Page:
There are so many curriculum models and theories and designs that it is difficult to know even where to begin when one thinks about what the curriculum should be. In issue 3 of The Conversation we are delighted to have been allowed by the Chair of the Education Select Committee, Robert Halfon MP, to reproduce his recent speech. He argues that GCSE exams should be scrapped. While this certainly made headlines, I wonder how seriously the Government is actually taking such calls for radical transformation. It is interesting to note that after the 1951 introduction of the GCE examinations (which replaced the school certificate), there were calls to overhaul the O Level system as early as 1978. It took a further 10 years until the first GCSE examination was taken. Will it take 10 years (or more) from now until we see a change to our examination system?
Thinking about examinations recently, I remembered a book I once read called “The Memory Palace of Matteo Ricci” by Jonathan Spence. In 1577 Jesuit Priest Matteo Ricci set out from Italy to bring the Christian faith and Western thought to Ming dynasty China. (https://www.amazon.co.uk/ Memory-Palace-Matteo-Ricci/dp/0140080988 ) Whilst there, he discovered the Imperial Examination System. This was a civil service examination system designed to select candidates for state bureaucracy. Though there were different levels of examination, the triennial exam could last up to six weeks with candidates expected to write down everything that they knew!
I have sometimes fantasised about students “graduating” from school at 18 with a series of oral examinations about what they know, much like a post doctoral defence.
But this of course is a discussion about assessment rather than the curriculum itself. What should the curriculum be? On page 9 you will find a brief and in-exhaustive list of some of the theorists of curriculum design and philosophy. Clearly there is an abundance of directions in which schools could choose to take their curriculum. Under the new OFSTED framework it seems as though schools must justify their curriculum choices and therefore the purpose and intent of the curriculum needs serious thought.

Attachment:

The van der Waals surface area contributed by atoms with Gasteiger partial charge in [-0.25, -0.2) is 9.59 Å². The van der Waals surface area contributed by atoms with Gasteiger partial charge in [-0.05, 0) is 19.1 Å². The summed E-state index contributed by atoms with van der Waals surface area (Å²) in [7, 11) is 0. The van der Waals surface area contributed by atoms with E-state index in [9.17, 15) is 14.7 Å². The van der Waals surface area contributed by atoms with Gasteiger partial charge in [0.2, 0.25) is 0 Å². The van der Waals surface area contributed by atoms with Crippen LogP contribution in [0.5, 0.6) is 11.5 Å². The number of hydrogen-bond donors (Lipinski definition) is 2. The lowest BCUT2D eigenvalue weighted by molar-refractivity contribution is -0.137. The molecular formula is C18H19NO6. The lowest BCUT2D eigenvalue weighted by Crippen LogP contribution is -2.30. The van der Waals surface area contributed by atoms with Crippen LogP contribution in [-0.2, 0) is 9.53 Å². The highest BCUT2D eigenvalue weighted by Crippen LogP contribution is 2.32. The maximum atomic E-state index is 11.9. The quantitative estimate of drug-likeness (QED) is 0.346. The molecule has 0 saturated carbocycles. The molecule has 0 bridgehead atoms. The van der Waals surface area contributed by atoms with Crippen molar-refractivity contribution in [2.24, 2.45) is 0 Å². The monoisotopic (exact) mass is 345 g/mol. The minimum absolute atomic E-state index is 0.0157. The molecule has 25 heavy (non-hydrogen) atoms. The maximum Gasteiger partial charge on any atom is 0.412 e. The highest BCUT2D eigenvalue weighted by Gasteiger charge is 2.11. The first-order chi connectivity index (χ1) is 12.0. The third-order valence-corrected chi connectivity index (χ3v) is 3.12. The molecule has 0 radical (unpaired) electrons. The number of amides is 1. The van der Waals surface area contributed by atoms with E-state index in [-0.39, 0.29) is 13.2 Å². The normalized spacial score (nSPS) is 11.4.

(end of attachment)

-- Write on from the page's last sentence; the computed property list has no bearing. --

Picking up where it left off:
The false dichotomy of choosing between a knowledge or skills based curriculum has been seen for what it is. Students in the 21st Century need both skills and knowledge. The skills we should develop in our students seem fairly clear; literacy, numeracy, oracy, IT, problem solving, critical thinking and so on. Less clear perhaps is the knowledge that we want students to have. A possible route through the discussion is to think about what knowledge we, as educators, wish to transmit to the future via the students of today. What books do we want to keep in the future canon? What scientific ideas should be common knowledge in future society? Which moments of history should shape the future by their transmission?
Teachers and curriculum designers should be curators of knowledge. Educators can change the world. We can shape the future by shaping the curriculum and thereby shaping the citizens of the future. The knowledge that we choose to transmit to the future needs careful thought.